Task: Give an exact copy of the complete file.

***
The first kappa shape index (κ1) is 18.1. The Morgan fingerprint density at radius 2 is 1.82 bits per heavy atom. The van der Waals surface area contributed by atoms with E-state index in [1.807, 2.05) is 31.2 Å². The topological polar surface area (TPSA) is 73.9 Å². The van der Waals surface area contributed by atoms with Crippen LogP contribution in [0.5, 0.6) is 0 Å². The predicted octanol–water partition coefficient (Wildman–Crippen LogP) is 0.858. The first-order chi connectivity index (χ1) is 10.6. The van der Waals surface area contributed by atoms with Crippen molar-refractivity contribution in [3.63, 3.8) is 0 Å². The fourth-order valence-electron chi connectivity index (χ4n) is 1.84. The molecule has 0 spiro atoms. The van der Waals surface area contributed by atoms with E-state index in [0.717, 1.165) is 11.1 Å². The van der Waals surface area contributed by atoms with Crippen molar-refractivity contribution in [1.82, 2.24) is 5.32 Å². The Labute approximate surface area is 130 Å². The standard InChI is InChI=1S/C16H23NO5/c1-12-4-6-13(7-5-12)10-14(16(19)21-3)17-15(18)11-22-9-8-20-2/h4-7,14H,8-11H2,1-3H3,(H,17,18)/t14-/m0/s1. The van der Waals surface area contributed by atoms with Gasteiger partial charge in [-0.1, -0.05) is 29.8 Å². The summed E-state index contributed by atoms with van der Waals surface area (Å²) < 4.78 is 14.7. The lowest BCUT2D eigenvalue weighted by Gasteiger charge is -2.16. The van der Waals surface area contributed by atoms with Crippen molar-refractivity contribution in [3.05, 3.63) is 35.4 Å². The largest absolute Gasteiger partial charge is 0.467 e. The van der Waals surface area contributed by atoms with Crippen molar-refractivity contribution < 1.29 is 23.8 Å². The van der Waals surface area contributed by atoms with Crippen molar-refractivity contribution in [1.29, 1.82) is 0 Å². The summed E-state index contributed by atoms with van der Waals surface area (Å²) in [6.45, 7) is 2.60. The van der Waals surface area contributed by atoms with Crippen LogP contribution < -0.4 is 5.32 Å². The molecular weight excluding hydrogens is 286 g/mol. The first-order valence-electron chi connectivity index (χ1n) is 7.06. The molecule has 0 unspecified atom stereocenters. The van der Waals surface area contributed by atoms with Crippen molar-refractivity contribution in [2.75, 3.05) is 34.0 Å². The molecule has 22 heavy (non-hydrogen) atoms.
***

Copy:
The first kappa shape index (κ1) is 18.1. The Morgan fingerprint density at radius 2 is 1.82 bits per heavy atom. The van der Waals surface area contributed by atoms with E-state index in [1.807, 2.05) is 31.2 Å². The topological polar surface area (TPSA) is 73.9 Å². The van der Waals surface area contributed by atoms with Crippen LogP contribution in [0.5, 0.6) is 0 Å². The predicted octanol–water partition coefficient (Wildman–Crippen LogP) is 0.858. The first-order chi connectivity index (χ1) is 10.6. The van der Waals surface area contributed by atoms with Crippen molar-refractivity contribution in [3.63, 3.8) is 0 Å². The fourth-order valence-electron chi connectivity index (χ4n) is 1.84. The molecule has 0 spiro atoms. The van der Waals surface area contributed by atoms with E-state index in [0.717, 1.165) is 11.1 Å². The van der Waals surface area contributed by atoms with Crippen molar-refractivity contribution in [1.82, 2.24) is 5.32 Å². The Labute approximate surface area is 130 Å². The standard InChI is InChI=1S/C16H23NO5/c1-12-4-6-13(7-5-12)10-14(16(19)21-3)17-15(18)11-22-9-8-20-2/h4-7,14H,8-11H2,1-3H3,(H,17,18)/t14-/m0/s1. The van der Waals surface area contributed by atoms with Gasteiger partial charge in [-0.1, -0.05) is 29.8 Å². The summed E-state index contributed by atoms with van der Waals surface area (Å²) < 4.78 is 14.7. The lowest BCUT2D eigenvalue weighted by Gasteiger charge is -2.16. The van der Waals surface area contributed by atoms with Crippen molar-refractivity contribution in [3.05, 3.63) is 35.4 Å². The largest absolute Gasteiger partial charge is 0.467 e. The van der Waals surface area contributed by atoms with Crippen molar-refractivity contribution < 1.29 is 23.8 Å². The van der Waals surface area contributed by atoms with Crippen molar-refractivity contribution in [1.29, 1.82) is 0 Å². The summed E-state index contributed by atoms with van der Waals surface area (Å²) in [6.45, 7) is 2.60. The van der Waals surface area contributed by atoms with Crippen LogP contribution < -0.4 is 5.32 Å². The molecular weight excluding hydrogens is 286 g/mol. The first-order valence-electron chi connectivity index (χ1n) is 7.06. The molecule has 0 unspecified atom stereocenters. The van der Waals surface area contributed by atoms with Crippen molar-refractivity contribution in [2.75, 3.05) is 34.0 Å². The molecule has 22 heavy (non-hydrogen) atoms.